Calder Woodburn Rest Area / BKK Architects

© John Gollings

Architects: BKK Architects
Location: Goulburn Valley Highway Shepparton Vic
Project team: Julian Kosloff, Simon Knott, Tim Black, Stephanie Bullock, Rory Hyde
Structural engineer: Meinhardt
Landscape architect: VicRoads Landscape and Urban Design
Project area: 549 sqm
Project year: 2008
Photographs: John Gollings

© John Gollings

The Roadside Service Station

There is a long and rich history of the service station within Australia. The familiar image of the large floating roof providing shelter to the amenities of the service provider is a strong memory for all who have undertaken a road trip. It performs a vital role in the rest and re-supply needs of the traveler. These places mark a point in a journey, a place for pausing, a place for reflection. The roof serves as both shelter and icon, signaling to the passerby while serving the practical function of sheltering the amenities below. Our project celebrates this imagery.

© John Gollings

The Civic Monument

Monuments are an integral and familiar part of cities and towns. They provide a valuable insight into the culture of a place and locate it within a broader history. Our building is placed on a plinth that raises it out of the flood plain and gives the structure a civic monumentality that encourages readings and understandings beyond the notion of the ‘toilet block’. This building is to be read as a gateway to the Calder Woodburn Memorial Avenue (CWMA) and also to the larger Shepparton Area.

The CWMA naming plaque has been relocated amongst a landscaped system of paths and planting adjacent to the rest station. Visitors will pause to read the plaque against the backdrop of planting that repeats the Avenue of Honour as they make their way to the picnic tables.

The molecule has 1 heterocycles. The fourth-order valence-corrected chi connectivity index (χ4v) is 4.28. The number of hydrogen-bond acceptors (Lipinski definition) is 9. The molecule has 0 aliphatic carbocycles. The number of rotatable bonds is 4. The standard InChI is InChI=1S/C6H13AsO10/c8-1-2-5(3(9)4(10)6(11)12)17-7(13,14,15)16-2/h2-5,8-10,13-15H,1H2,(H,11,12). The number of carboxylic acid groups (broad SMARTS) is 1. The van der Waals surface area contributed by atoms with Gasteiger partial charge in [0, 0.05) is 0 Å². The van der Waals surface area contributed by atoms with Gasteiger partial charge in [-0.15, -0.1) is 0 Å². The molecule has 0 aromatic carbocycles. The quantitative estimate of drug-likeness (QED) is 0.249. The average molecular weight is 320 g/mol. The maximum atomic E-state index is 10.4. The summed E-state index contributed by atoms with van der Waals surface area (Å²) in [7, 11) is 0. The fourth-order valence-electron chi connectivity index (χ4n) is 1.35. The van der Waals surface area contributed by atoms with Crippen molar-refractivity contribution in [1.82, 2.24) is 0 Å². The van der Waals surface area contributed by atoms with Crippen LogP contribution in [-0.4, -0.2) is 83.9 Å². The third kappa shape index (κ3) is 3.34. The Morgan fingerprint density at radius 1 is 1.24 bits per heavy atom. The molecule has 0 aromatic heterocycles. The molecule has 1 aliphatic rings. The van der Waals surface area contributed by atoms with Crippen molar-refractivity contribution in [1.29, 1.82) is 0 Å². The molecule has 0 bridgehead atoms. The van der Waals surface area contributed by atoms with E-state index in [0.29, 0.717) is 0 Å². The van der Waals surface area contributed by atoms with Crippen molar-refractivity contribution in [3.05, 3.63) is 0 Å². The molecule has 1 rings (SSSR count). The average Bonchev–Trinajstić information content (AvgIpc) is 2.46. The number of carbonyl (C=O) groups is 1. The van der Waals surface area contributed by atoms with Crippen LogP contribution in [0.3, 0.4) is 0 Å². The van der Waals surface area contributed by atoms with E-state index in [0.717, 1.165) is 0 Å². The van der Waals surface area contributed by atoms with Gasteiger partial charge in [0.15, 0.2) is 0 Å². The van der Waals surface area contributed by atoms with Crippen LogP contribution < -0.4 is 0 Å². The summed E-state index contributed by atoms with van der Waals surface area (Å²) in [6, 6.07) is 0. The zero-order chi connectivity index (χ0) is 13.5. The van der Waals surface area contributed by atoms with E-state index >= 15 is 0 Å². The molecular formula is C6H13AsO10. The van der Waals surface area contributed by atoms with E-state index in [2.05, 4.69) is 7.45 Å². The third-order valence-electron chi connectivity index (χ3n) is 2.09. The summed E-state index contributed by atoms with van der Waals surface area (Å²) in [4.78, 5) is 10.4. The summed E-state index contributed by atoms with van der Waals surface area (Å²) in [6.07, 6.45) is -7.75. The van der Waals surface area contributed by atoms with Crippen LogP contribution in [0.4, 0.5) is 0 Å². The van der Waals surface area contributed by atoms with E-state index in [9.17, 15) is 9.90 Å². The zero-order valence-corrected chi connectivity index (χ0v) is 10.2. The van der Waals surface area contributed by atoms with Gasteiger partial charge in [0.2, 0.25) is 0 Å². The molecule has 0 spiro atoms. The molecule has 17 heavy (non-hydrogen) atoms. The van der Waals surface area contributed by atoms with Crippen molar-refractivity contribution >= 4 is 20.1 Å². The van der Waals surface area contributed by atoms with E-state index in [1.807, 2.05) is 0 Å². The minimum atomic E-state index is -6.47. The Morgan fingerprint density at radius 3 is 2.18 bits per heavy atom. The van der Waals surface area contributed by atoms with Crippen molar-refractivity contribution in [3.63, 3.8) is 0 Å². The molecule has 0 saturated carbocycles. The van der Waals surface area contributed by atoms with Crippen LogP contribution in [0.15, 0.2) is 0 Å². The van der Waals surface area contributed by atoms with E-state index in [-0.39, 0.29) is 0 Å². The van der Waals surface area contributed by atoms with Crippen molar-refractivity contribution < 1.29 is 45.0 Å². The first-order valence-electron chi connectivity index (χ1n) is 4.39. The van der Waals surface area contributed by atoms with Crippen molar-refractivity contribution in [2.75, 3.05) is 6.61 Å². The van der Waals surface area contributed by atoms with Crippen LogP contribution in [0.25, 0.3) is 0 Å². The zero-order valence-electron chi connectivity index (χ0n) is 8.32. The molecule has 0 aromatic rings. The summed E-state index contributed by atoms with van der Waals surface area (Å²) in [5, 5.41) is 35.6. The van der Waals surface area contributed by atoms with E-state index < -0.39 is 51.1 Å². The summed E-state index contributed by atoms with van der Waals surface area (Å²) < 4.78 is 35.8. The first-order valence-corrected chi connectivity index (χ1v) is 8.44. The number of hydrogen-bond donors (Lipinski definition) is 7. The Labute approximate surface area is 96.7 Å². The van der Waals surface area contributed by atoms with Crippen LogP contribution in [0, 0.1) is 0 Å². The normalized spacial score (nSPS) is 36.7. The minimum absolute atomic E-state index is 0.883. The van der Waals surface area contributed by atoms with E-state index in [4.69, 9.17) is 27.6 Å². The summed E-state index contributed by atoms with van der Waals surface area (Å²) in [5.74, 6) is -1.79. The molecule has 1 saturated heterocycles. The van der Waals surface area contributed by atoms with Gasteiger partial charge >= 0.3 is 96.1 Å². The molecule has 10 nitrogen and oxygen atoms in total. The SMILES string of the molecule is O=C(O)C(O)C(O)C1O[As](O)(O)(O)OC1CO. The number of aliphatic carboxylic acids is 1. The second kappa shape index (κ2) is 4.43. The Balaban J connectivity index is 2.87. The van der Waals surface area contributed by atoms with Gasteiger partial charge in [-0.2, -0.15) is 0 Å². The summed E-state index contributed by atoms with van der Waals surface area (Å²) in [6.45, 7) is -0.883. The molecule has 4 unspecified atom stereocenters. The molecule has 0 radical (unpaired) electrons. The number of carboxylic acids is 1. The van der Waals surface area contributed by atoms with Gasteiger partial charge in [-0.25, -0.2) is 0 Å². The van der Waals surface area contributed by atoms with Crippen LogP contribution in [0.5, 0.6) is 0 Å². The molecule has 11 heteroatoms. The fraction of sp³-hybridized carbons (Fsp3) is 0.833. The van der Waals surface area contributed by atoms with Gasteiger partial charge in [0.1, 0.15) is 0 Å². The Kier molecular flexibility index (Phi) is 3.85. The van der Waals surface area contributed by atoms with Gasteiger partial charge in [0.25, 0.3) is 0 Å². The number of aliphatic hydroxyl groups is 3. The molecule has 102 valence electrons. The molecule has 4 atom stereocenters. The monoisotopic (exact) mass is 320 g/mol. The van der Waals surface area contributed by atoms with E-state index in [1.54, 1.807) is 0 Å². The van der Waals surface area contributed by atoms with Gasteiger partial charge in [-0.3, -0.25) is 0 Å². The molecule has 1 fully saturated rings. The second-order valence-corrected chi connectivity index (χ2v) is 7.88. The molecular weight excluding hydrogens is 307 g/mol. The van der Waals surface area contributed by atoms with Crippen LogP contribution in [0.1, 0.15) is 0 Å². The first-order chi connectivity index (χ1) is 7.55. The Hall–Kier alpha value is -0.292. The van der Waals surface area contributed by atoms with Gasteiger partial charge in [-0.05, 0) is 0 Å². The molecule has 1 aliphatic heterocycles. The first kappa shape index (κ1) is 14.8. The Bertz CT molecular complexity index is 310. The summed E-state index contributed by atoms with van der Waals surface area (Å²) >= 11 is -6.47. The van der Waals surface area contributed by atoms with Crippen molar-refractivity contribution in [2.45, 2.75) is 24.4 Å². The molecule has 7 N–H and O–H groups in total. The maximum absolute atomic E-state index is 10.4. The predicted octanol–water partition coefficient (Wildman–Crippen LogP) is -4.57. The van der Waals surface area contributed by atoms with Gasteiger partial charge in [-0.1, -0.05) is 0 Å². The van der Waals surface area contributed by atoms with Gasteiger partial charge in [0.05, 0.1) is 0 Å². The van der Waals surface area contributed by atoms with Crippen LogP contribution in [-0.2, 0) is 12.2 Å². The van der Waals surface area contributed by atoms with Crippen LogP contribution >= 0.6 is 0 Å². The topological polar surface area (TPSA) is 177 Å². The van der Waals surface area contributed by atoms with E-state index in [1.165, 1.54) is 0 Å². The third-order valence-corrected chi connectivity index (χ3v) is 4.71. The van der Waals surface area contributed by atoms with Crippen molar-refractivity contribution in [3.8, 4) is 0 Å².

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The Diagram

The diagrams represent the nucleus of an idea. The diagrams describe the disbursed nature of planting within the landscape, in particular the prominent trees such as the CWMA, and suggest a way in which this might be focussed around a single civic structure.The diagrams also suggest a different reading of this landscape by directing the views through a series of elements, in much the same way as the trees within the Avenue provide fleeting glimpses and frame the expansive views of the flood plains beyond.

© John Gollings

Materiality and Construction

The construction of the toilet blocks themselves utilises standard road building techniques of pre-cast concrete units located on a reinforced concrete slab. This process minimises on-site time, labor and construction costs. The -framed roof is then built over these units to provide shelter.

The cylindrical units are reminiscent of pre-cast elements used in road and bridge building that one encounters by the side of the road. The interior partitions are constructed from brightly coloured glazed bricks providing a ‘jewel-like’ visual contrast to the internal concrete shell. Materials have been chosen for their robustness and low maintenance.

© John Gollings

Siting

The siting of the structures is designed to emphasise the linearity and contained views of the CWMA. The main iconic toilet block acts as a signpost to the rest station with uninterrupted views to and from the Highway. The arrangement of the remainder of the facility is in a series of bands that screen different areas such as the carpark from the picnic areas. Expansive views of the floodplains to the north open up as one moves through these layers.

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* Location to be used only as a reference. It could indicate city/country but not exact address.
Cite: "Calder Woodburn Rest Area / BKK Architects" 21 Jan 2011. ArchDaily. Accessed 22 Oct 2014. <http://www.archdaily.com/?p=104210>
  • Anne

    I do not know about design, but the photos are amazing!

  • http://uptodayarch.blogspot.com up_today_arch

    Pictures are always very impotant:)))…
    But I think the design also very nice… Easy and well done…

  • http://www.damianholmes.com Damian Holmes

    John Gollings is one of the best architecture photographers around.

  • John

    It’s nice to see this much thought going into a structure as humble as a rest stop…if only we had such rest stops in the US.

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